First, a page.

Charter for Creating Sustainable Social Change*
1. Shared leadership models
- Professional development for all staff (without exception) with flexibility and capacity for evolution
- Shared fund development among all staff (e.g. cultivate an organizational culture of fund development)
2. Representative leadership
- Promotions from within
3. Sustainable wages based on the description of labor
- Fair, comparable wages, benefits, and increases for all staff
- Additional personal holidays and family days
- Updated operations manuals that include all of the organization’s policies
- Full knowledge/access for all staff to the organizations’ operations and progress
5. Flexible schedules that optimize performance
- Instead of a 40+ hour workweek, a 32-hour workweek should be the norm, with occasional fluctuations based on need
- Organizational cultures that value personal priorities and responsibilities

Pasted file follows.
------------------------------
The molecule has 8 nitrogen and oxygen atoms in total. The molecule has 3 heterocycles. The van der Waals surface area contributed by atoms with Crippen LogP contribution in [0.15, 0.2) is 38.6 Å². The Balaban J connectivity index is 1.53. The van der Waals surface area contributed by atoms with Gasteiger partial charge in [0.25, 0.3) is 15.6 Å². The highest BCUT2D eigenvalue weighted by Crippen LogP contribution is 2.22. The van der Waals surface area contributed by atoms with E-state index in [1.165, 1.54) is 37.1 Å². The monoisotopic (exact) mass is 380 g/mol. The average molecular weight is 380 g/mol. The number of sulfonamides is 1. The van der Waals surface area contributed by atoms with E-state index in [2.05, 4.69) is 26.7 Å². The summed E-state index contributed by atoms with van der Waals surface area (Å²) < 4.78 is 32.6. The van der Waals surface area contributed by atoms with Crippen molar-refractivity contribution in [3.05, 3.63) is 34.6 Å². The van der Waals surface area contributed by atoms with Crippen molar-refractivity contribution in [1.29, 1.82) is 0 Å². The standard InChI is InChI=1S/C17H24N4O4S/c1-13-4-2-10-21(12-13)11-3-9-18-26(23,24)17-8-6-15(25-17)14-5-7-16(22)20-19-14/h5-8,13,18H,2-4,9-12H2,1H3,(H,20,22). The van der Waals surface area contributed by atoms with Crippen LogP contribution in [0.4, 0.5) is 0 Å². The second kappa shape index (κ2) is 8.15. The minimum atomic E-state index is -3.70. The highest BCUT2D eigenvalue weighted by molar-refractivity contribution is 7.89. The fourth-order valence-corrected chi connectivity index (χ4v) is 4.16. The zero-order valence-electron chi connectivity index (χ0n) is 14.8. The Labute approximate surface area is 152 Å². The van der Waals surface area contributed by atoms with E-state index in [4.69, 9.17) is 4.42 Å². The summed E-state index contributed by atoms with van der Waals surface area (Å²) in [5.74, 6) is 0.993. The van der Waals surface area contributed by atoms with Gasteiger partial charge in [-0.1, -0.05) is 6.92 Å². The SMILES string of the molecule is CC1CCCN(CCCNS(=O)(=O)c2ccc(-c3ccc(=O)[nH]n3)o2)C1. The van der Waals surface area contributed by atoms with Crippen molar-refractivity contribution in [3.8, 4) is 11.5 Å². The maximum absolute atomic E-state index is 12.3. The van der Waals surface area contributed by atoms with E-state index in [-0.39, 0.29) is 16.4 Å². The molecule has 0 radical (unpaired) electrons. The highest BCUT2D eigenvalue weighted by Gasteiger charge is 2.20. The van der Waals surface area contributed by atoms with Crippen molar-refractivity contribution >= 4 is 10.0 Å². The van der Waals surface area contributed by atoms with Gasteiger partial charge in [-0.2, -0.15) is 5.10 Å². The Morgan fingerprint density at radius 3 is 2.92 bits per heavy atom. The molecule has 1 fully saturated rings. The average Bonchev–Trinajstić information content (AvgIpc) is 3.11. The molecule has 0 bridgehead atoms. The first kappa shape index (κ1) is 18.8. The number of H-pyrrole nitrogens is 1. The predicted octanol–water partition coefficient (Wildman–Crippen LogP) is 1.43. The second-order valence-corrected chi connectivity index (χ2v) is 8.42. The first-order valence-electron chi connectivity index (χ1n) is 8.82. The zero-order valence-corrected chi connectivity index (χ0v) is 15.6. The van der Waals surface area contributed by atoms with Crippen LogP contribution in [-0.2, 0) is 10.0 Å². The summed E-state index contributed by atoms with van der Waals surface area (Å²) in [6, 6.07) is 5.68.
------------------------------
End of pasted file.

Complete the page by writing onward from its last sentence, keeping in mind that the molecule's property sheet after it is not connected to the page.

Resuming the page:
- Auxiliary programs that attend to circumstantial needs (e.g. day care, out-of-pocket health care reimbursements, transition coaching for laid-off/retired employees)
Humane layoffs/firing and severance packages that can prevent financial gaps for families and individuals
- For example, 30-day automatic extension of benefits, transitional resources, etc.
I share my group’s reflections because major shifts start with small ones. We can all exhibit compassion and humanity by being aware of the well-being of others, especially of the people who we work alongside. If we see that our partners in this work are tired, we can lift them up and promote each other’s personal ecology to ensure that the sustainability of the sector continues. Without people, the sector loses its essential mission. The work must start within our organizations before it projects out into the communities we are trying to serve.
* The Charter was drafted by a subgroup of Rockwood Leadership Institute’s Art of Leadership for Women Leaders in Racial Justice and Human Rights October 2013 cohort. A big thank you to these women for bringing their stories, ideas, and creativity to the conversation. You can connect with Miriam Persley via LinkedIn and on Twitter (@MiriamPersley).
A version of this post first appeared on the Leadership Learning Community blog.